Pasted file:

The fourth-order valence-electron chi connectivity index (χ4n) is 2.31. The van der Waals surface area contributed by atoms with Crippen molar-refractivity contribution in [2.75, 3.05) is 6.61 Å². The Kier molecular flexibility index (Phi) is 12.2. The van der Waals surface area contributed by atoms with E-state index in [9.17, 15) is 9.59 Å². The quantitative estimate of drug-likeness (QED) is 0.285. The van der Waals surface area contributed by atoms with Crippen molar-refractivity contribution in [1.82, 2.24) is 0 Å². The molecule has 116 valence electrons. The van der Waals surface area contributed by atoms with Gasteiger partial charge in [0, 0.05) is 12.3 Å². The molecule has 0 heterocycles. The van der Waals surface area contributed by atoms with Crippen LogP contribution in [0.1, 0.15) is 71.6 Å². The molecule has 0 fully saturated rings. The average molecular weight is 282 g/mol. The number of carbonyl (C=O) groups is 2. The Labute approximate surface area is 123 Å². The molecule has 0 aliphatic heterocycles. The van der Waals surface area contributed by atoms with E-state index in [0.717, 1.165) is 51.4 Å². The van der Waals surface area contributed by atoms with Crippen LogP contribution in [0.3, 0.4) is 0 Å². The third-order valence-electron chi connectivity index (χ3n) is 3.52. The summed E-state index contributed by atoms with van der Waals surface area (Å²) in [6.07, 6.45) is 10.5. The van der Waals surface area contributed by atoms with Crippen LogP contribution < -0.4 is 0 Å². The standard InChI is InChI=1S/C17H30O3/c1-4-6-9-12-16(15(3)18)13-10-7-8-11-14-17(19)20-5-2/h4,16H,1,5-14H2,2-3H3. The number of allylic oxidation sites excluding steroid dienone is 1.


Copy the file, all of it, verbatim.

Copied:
The fourth-order valence-electron chi connectivity index (χ4n) is 2.31. The van der Waals surface area contributed by atoms with Crippen molar-refractivity contribution in [2.75, 3.05) is 6.61 Å². The Kier molecular flexibility index (Phi) is 12.2. The van der Waals surface area contributed by atoms with E-state index in [9.17, 15) is 9.59 Å². The quantitative estimate of drug-likeness (QED) is 0.285. The van der Waals surface area contributed by atoms with Crippen molar-refractivity contribution in [1.82, 2.24) is 0 Å². The molecule has 116 valence electrons. The van der Waals surface area contributed by atoms with Gasteiger partial charge in [0, 0.05) is 12.3 Å². The molecule has 0 heterocycles. The van der Waals surface area contributed by atoms with Crippen LogP contribution in [0.1, 0.15) is 71.6 Å². The molecule has 0 fully saturated rings. The average molecular weight is 282 g/mol. The number of carbonyl (C=O) groups is 2. The Labute approximate surface area is 123 Å². The molecule has 0 aliphatic heterocycles. The van der Waals surface area contributed by atoms with E-state index in [0.717, 1.165) is 51.4 Å². The van der Waals surface area contributed by atoms with Crippen LogP contribution in [0.3, 0.4) is 0 Å². The third-order valence-electron chi connectivity index (χ3n) is 3.52. The summed E-state index contributed by atoms with van der Waals surface area (Å²) in [6.07, 6.45) is 10.5. The van der Waals surface area contributed by atoms with Crippen LogP contribution < -0.4 is 0 Å². The standard InChI is InChI=1S/C17H30O3/c1-4-6-9-12-16(15(3)18)13-10-7-8-11-14-17(19)20-5-2/h4,16H,1,5-14H2,2-3H3. The number of allylic oxidation sites excluding steroid dienone is 1.